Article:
Mellow Mummy: The Playful Parent - A Very Mellow Book Review : Taking life as it comes...

Monday 26 January 2015

The Playful Parent - A Very Mellow Book Review

I think it is fair to say that this past month has been the single most stressful of my career, and that of Mr. B. And so, I am very thankful to have rediscovered my Mellow Mummy status this month with thanks to the inspiration from the #31days2015 campaign and #ThePlayfulParent, a very mellow parenting approach by Julia Deering, author of The Playful Parent. You can find out more about the #31Days2015 campaign on twitter or tumblr.

There is one overriding lesson I have learned from The Playful Parent, and that is to plan. I think my "Mellow" approach to parenting had ruled out "planning" as an option, favouring a re-active approach to parenting. But, having read through Julia's book, I can see that I have all of the skills of play with my two girls already, I just need to be well prepared to deploy my skills when the girls need me. It isn't any use knowing how to make 101 creative craft activities if you don't have the materials on hand to make them. It isn't any use knowing that (a) a kitchen colander and (b) coloured pipe cleaners can make the simplest of toys if you have neither a nor b available. I've made an effort this month to plan my evenings and weekends to make sure that I have a few fun activities already pre-prepped and ready for action.

And yes, i think it has made a difference.

This weekend was the ultimate test. Mr. B. was away for much of the weekend so I was in charge of girls, and food, and fun. Because Mr. B. and I share so much of the time at home, it always seems to tip the balance disproportionately when one or other of us is away. But this weekend was unlike most. It was calm, and fun.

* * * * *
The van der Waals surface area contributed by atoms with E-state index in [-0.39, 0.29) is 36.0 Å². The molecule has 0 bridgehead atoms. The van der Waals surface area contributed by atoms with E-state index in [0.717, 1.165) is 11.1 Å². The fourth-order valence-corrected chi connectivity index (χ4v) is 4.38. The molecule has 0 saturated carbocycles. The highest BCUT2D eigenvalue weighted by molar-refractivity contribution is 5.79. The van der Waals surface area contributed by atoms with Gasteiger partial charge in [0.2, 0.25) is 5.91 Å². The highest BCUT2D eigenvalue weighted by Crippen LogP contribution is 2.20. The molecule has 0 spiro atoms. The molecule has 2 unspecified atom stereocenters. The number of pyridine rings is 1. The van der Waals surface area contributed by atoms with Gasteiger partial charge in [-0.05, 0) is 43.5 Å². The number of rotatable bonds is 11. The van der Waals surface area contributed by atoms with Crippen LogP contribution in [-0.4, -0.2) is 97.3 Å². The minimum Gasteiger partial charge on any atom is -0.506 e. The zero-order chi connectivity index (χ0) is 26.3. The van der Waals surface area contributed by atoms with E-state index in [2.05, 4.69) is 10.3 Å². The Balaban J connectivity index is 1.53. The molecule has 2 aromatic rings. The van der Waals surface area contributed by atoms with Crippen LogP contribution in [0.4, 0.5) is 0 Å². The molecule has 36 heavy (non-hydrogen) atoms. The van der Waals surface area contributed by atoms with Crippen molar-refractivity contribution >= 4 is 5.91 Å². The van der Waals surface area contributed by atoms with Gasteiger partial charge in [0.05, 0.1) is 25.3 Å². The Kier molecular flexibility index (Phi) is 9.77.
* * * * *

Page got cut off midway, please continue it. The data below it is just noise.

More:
We made pink and orange cupcakes. We played "shops". We read books together. We made shrinkie dinks. We coloured in pictures of barns. We swept leaves. We played "cars". And most of all, we danced. I can't actually remember a weekend with less shouting of "Noooooooo". This makes me happy.

At the end of The Playful Parent there is a little chart as an example of how to plan out your days, very much like I would expect the nursery workers at Holly's nursery to have to fill out ahead of each week. I don't think I'll go as far as drawing up a chart (maybe I would if I were home alone with Holly during the weekdays?) but it certainly does help me to have an idea of two to four fun activities that I can have ready for when I need them.

The final chapter in The Playful Parent is about sanity savers. The chapter started with an explanation of some of the science behind why toddlers and young children behave "badly", especially for their parents. It does help to remind yourself of the emotional and physical changes and learning that is taking place in your toddler's body. I think I'm guilty of expecting too much from Holly, as a little sister. At present, I feel more confident about "managing" her "bad" behaviour and helping to calm her down by ensuring that she always has lots of play opportunities at home.

You can find out more about The Playful Parent on Julia's website and the Harper Collins website.
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